This needs to be documented. I really didn't think it was possible, but Scott is indeed studying more for his board exams that he ever did for each of his courses. Scott likes to say this emphatically, mentioning that he also thinks he's learning more through board study than he ever did in his classes. I'm not sure that is the best addition to that sentence.
Board exams are crucial (though I generally like to downplay this fact when I'm talking to Scott so as not to amplify the pressure)! Osteopathic medical students typically take two different board exams between their second and third years, the USMLE Step 1 and COMLEX Level 1. Students must pass the board exam in order to move on to clinical rotations with hospitals and clinics. Even more than that, these first board exams will determine your residency options (insert pressure here). This first board exam score is one of the largest factors that residencies consider, even more so than grades from the first two years or your second boards taken after the third year.
So this relaxed image of Scott with his computer, study guides, and snack of choice really isn't unusual for the month of May. In fact, he posted this picture to his Facebook and he received comments from student friends like, "That's me, except with a bag of milano cookies." Here are some board exam resources we are aware of:
- Doctors In Training (DIT)- a scheduled study course that Scott purchased in order to improve exam scores. Scott bases his whole day off what DIT recommends he review that day.
- USMLE World Step 1 QBank- a question bank that was provided by Western University COMP-NW to Scott and all of it's students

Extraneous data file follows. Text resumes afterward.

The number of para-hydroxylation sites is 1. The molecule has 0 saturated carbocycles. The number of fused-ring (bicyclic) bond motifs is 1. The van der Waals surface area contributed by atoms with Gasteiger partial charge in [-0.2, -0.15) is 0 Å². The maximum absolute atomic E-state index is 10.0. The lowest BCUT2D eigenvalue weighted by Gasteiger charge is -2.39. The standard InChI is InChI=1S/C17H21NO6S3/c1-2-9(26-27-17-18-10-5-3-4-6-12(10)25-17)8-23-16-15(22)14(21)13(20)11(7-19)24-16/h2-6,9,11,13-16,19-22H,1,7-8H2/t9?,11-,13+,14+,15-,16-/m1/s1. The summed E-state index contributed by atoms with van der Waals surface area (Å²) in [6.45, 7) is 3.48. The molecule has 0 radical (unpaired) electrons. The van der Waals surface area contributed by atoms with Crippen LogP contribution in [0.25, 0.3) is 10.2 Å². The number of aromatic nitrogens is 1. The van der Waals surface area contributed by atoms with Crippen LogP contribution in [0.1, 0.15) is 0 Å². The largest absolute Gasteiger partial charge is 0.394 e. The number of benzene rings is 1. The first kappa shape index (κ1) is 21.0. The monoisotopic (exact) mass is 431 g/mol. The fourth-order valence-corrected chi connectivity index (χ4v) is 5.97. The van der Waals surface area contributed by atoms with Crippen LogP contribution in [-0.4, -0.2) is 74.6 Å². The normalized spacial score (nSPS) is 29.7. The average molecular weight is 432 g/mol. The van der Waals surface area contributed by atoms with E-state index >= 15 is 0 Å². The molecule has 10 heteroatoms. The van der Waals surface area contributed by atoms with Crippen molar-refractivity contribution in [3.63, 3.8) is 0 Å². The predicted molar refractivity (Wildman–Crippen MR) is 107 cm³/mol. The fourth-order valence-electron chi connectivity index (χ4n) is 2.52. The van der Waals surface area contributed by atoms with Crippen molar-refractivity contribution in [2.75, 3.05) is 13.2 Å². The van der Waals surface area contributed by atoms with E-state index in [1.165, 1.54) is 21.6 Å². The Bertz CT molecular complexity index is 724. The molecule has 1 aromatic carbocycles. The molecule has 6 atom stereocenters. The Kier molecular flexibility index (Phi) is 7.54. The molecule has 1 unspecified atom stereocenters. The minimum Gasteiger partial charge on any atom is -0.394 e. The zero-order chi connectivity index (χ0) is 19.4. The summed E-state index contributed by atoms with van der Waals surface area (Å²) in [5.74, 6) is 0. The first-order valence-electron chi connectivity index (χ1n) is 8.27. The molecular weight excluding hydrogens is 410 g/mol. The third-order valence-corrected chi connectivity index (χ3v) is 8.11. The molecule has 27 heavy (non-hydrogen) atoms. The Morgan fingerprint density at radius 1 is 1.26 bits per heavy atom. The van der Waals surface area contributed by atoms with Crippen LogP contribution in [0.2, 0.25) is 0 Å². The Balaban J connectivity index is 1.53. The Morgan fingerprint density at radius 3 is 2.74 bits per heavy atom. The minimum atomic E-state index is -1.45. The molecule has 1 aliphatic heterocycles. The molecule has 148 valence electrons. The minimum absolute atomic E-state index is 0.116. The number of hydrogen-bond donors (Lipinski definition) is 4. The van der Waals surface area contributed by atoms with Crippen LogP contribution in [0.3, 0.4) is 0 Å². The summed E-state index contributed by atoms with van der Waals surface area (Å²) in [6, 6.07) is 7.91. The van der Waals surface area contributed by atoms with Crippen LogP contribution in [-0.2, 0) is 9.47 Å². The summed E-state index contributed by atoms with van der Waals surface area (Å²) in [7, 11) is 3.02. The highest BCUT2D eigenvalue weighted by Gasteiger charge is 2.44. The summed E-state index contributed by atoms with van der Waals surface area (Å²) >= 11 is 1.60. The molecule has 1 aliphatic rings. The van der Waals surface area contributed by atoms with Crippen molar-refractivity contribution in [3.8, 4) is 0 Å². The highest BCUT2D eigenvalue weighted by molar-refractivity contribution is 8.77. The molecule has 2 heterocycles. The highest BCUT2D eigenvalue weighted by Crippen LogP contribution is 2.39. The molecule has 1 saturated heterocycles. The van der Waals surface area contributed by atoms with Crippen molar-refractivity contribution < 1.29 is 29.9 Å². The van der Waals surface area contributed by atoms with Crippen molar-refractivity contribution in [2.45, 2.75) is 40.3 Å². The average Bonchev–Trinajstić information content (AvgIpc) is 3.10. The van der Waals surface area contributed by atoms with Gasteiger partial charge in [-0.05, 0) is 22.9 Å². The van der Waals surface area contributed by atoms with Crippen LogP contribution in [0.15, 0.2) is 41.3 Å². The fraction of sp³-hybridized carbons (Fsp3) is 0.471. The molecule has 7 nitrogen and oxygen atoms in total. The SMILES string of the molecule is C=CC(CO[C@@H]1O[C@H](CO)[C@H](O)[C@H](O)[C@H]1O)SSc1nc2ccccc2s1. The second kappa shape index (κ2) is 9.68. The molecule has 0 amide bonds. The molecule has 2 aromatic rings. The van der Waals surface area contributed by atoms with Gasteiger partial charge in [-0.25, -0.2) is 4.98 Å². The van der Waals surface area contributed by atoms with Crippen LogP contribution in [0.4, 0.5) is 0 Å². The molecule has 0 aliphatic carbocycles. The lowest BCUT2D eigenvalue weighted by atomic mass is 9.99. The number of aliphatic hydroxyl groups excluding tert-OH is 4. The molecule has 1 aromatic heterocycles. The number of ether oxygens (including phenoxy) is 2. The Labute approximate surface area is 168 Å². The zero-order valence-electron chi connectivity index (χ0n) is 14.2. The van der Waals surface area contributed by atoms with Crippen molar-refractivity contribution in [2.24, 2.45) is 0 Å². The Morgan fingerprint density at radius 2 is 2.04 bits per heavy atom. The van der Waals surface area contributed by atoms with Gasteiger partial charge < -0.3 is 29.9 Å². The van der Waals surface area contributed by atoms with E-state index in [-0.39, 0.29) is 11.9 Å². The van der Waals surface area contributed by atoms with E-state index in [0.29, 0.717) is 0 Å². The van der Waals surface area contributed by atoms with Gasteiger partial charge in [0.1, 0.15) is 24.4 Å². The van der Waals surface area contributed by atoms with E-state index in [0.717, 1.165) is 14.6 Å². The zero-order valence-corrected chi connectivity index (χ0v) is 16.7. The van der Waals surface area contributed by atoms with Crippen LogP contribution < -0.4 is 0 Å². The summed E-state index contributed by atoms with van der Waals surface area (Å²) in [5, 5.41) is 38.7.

- Acland's Anatomy- a series of videos that review human anatomy and function
- Pathoma- an online video subscription discussing pathology
- Kaplan Step 1 course- Western University COMP-NW purchased the microbiology and pharm sections of this course for their students
- Picmonic- Scott purchased temporary access to this tool of lovely mnemonics that help med students remember diseases by way of their photographic memories
- Study with Substance P- audio files created by a now resident describing what is important to know for Step 1
That said, here is a day in the life of Scott from May until the end of June when rotations begin (excluding Sundays):
7:30 Am Wake up and take USMLE World quiz, 25 questions
8:30 Am Eat breakfast while watching hours of DIT videos
12:30 Pm Eat lunch and take another USMLE World quiz over DIT subject matter
2:15 Pm Go to the gym during PTI (SportsCenter, of course), with study resource for multi-tasking
3:00 Pm Observe and Serve (Scott insisted I include his daily act of service for me. Today=dishes)
3:30 Pm Hours and hours of videos, trying to break up the monotony, but continuing on one system
6:00 Pm Katie time eating dinner, playing Ticket to Ride on the iPad, and reading scriptures
8:00 Pm Picmonic study
10:00 Pm Kaplan videos to review microbiology and make flashcards, until he's too tired to see
Method to determine the effectiveness of Scott's schedule - test scores. COMP NW hosted a practice exam on Tuesday this week and Scott more than passed. A nice feeling, for sure! We will be sure to update when exams and subsequent celebrations are over.